The best way to experience a business jet’s capabilities is to spend some time not only flying it but also sitting in the cabin during a cross-country trip to get the full passenger flavor. A trip and demo flight in Bombardier’s best-selling Challenger 350 afforded an opportunity for both experiences, starting with a flight from Las Vegas to Hartford, Connecticut, followed by a local flight out of Bradley International Airport where Bombardier’s demo team is headquartered and also the site of one of Bombardier’s largest factory service centers.
The Challenger 350 started as the 300, first taking flight on Aug. 14, 2001 and entering service in January 2004. A clean-sheet design, the 300 extended Bombardier’s wide-cabin philosophy in a super-midsize design that could span the continental U.S. in one hop, and hence the model’s original name, Continental Business Jet. This was later changed to Challenger 300. The upgraded 350 entered service in mid-2014, and it has been selling well since, averaging 62 per year from 2015 through 2017, roughly twice as many as the Gulfstream G280 and about three times as many as the Embraer Legacy 450 and 500. The CL350 is popular with fleet operators, and the first one was delivered to NetJets. Through the first quarter of 2018, Bombardier delivered 12 CL350s.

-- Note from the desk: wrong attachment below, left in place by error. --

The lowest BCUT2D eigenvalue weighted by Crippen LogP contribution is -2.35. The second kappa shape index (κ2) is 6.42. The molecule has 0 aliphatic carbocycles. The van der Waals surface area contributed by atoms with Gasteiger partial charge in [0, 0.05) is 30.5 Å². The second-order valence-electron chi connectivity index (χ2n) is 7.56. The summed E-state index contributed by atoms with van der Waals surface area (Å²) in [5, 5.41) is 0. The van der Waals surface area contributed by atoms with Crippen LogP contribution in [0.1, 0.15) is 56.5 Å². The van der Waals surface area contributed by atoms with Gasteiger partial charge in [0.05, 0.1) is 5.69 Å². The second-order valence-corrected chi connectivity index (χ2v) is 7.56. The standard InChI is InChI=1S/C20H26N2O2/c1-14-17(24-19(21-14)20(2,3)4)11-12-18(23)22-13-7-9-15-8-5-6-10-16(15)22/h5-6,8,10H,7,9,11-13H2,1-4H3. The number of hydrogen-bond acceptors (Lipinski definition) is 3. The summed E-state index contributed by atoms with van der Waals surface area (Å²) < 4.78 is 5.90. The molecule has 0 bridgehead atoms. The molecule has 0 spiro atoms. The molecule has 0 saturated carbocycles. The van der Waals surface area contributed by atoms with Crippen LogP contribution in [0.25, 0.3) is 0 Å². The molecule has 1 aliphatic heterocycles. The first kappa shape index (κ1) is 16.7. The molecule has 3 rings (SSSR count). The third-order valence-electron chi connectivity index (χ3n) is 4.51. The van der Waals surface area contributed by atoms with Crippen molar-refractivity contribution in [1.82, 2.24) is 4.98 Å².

With a 3,200-nm range, the CL350 is a step more capable than the CL300, thanks to modern avionics, more powerful engines, cabin improvements, slightly longer wingspan, and a higher maximum takeoff weight (mtow). The performance improvements come with no change in the maximum fuel capacity of 14,150 pounds. The CL350 with its greater 40,600-pound mtow is able to take full advantage of the airframe’s fuel capacity, while the CL300 was limited by its lower 38,850-pound mtow to less than max fuel in most cases.
Honeywell boosted the 6,826 pound thrust HTF7000-series engine on the CL300 to 7,323 pounds to create the CL350’s HTF7350, without changing the ISA +15 deg C flat-rating. New canted winglets extend the wingspan to 69 feet from just under 64 feet, increasing the wing’s aspect ratio by 6 percent and helping improve climb capability and high-altitude efficiency. The CL350 can climb directly to an initial altitude of FL430, 2,000 feet higher than the CL300.
While the cabin is the same size in both models, Bombardier designers have updated the CL350 interior, borrowing some elements from the cabins of the Global 6000 Premier design as well as the Challenger 650.
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